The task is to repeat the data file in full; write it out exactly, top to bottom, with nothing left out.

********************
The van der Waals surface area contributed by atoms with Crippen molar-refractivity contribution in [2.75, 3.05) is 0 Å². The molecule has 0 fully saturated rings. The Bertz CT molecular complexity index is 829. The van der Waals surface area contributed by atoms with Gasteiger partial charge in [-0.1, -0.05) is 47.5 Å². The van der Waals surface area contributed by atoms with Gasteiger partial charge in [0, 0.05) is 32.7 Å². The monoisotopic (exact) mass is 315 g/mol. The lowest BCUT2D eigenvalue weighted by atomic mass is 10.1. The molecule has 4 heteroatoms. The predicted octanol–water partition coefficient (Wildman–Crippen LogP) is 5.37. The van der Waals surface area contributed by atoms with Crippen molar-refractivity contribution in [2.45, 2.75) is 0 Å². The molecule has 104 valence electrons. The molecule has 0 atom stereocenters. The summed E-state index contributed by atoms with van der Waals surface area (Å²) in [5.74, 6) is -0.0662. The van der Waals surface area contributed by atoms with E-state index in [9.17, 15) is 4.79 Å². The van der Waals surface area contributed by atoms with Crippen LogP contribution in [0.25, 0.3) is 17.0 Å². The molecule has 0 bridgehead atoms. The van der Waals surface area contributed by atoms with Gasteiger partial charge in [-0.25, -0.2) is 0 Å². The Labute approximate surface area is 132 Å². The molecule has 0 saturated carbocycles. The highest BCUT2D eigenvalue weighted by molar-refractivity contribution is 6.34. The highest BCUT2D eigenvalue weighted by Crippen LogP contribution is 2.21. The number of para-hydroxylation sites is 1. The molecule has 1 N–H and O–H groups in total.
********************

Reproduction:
The van der Waals surface area contributed by atoms with Crippen molar-refractivity contribution in [2.75, 3.05) is 0 Å². The molecule has 0 fully saturated rings. The Bertz CT molecular complexity index is 829. The van der Waals surface area contributed by atoms with Gasteiger partial charge in [-0.1, -0.05) is 47.5 Å². The van der Waals surface area contributed by atoms with Gasteiger partial charge in [0, 0.05) is 32.7 Å². The monoisotopic (exact) mass is 315 g/mol. The lowest BCUT2D eigenvalue weighted by atomic mass is 10.1. The molecule has 4 heteroatoms. The predicted octanol–water partition coefficient (Wildman–Crippen LogP) is 5.37. The van der Waals surface area contributed by atoms with Crippen molar-refractivity contribution in [2.45, 2.75) is 0 Å². The molecule has 104 valence electrons. The molecule has 0 atom stereocenters. The summed E-state index contributed by atoms with van der Waals surface area (Å²) in [5.74, 6) is -0.0662. The van der Waals surface area contributed by atoms with E-state index in [9.17, 15) is 4.79 Å². The van der Waals surface area contributed by atoms with Crippen LogP contribution in [0.25, 0.3) is 17.0 Å². The molecule has 0 bridgehead atoms. The van der Waals surface area contributed by atoms with Gasteiger partial charge in [-0.25, -0.2) is 0 Å². The Labute approximate surface area is 132 Å². The molecule has 0 saturated carbocycles. The highest BCUT2D eigenvalue weighted by molar-refractivity contribution is 6.34. The highest BCUT2D eigenvalue weighted by Crippen LogP contribution is 2.21. The number of para-hydroxylation sites is 1. The molecule has 1 N–H and O–H groups in total.